After Collapse, Does Cryptocurrency Still Hold Promise for Real Estate?

Despite an extremely volatile crypto market, one real estate pro says a decentralized financial system could help create more immediacy in housing transactions.
young woman using smartphone and working with bitcoin technology

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When she unexpectedly ran out of cash during a trip to Cuba, Kristin Smith knew her options for accessing more funds were limited. Without the ability to use a credit card or pull money from her U.S. bank account, Smith, an agent with Dave Perry-Miller Real Estate in Dallas, was told to call a contact in the U.S. who could transfer money to her via Western Union. Smith called her mother, who was immediately concerned. “I’m asking for money in Cuba,” Smith told attendees Saturday during a session at NAR NXT, The REALTOR® Experience in Orlando, Fla. “[My mom is] asking, ‘Are you being held captive? Are you safe? Is this a ransom?’”

While the situation was eventually rectified, Smith found herself analyzing all the barriers she faced on the trip—which aren’t all that different from barriers when moving money around on the traditional market, she said. “What crypto is going to do is remove those barriers,” Smith posited. She offered a primer on the basic terminology related to cryptocurrency and its potential applications for real estate.

Important Terms in the Cryptocurrency World

  • Cryptocurrency “is a digital currency in which transactions are verified and records are maintained by a decentralized system,” Smith said. The most commonly used forms of cryptocurrency are bitcoin and ethereum.
  • Blockchain is the technology that enables cryptocurrency, acting as a shared, immutable ledger where you can record anything that is verifiable, including the title of a house.
  • Within cryptocurrency, fungible tokens are interchangeable and identical, while non-fungible tokens each have a unique value. All bitcoins across the world have the same value, eds, are unique in nature and value.

Potential Cryptocurrency Applications in Real Estate

While cryptocurrency transactions in the real estate profession remain relatively uncommon, 12% of millennial home buyers sold cryptocurrency to fund their down payments in 2021, according to Redfin data. That stat underscores how popular and accessible cryptocurrency is with younger generations, Smith said.

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A bigger opportunity could reside in putting title records, deeds and property surveys on the blockchain. Today’s county records are not all that different from blockchain, Smith said. Each title is recorded with the county, and when the title is sold, the county verifies and records that exchange. By adding title records to the blockchain, each record (or block) would be verified on the blockchain every ten minutes, said Smith. This could greatly speed up the time it takes to accurately verify title records and finalize transactions.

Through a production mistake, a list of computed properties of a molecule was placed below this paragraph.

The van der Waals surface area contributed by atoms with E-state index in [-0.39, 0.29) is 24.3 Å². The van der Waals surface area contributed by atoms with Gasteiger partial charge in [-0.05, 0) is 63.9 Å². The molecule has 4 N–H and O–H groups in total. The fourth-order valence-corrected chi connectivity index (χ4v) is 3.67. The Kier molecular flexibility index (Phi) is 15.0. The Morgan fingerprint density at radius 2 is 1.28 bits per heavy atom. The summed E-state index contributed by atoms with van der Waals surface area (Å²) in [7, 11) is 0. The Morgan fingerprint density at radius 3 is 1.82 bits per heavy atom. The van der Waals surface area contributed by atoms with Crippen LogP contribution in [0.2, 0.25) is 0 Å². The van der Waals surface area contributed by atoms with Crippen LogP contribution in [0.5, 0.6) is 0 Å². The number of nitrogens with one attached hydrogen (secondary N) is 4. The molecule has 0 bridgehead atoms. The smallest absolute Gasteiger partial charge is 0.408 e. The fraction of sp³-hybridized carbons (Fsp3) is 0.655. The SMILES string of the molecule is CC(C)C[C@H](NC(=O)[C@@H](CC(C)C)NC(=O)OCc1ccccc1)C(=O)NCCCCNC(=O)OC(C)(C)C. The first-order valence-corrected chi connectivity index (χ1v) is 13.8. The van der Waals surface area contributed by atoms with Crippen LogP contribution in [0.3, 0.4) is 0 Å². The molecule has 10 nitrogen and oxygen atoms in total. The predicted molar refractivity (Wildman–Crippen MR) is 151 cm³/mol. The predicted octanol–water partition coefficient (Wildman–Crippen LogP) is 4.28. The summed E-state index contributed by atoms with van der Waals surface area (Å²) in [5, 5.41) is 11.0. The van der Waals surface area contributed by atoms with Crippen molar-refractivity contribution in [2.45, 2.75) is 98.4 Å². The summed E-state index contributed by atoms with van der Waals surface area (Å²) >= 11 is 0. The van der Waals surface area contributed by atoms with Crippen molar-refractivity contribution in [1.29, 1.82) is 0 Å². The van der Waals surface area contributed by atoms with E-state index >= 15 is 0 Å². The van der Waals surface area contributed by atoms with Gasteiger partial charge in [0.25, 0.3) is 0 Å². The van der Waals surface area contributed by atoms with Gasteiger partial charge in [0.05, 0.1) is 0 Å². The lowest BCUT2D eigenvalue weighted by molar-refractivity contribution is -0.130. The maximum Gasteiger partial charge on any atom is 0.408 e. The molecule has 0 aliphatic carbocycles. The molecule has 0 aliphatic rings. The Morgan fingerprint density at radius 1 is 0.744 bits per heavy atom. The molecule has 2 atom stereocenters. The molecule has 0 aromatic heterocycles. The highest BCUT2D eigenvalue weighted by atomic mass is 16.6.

Smith predicts that over the next five years, REALTORS® will begin to see “double reporting,” as titles are recorded both with the county and on the blockchain. “I think the county [records] will slowly phase out because they’ll become a part of the blockchain,” she said.

Weighing the Volatility and Utility of Cryptocurrency

Smith did note that it’s “not the most fun to speak on crypto when the market is tanking,” referencing the collapse of FTX last week. FTX was one of the world’s largest cryptocurrency exchanges until it filed for bankruptcy. Between its downfall and the volatility of the crypto market in general—bitcoin has traded at between $16,000 and $67,000 in the last year—many wonder if it’s wise for the real estate industry to normalize and advocate for cryptocurrency.

Smith, who is the chair of a National Association of REALTORS® presidential advisory group studying the impact of digital money in real estate, agrees that more information and guidance is needed. Her PAG is recommending the formation of a full NAR committee to look into cryptocurrency. “We should probably have a ‘decentralized finance’ committee,” Smith said.

The Future of Cryptocurrency in Real Estate

Until such a committee is created, Smith recommended that real estate pros use their best judgment when considering cryptocurrency investments or exchanges. “The number one thing to ask is: What is the utility of this? Does this actually do something?”

This could help REALTORS® differentiate between an NFT, which Smith said has a more limited application and therefore more limited value, and the application for title and blockchain, which could fundamentally alter the title and real estate industries. “Why does a home transaction take thirty days? It’s the title search. If the title was on blockchain, transactions could be instant. This is your money; you should have it now,” Smith said.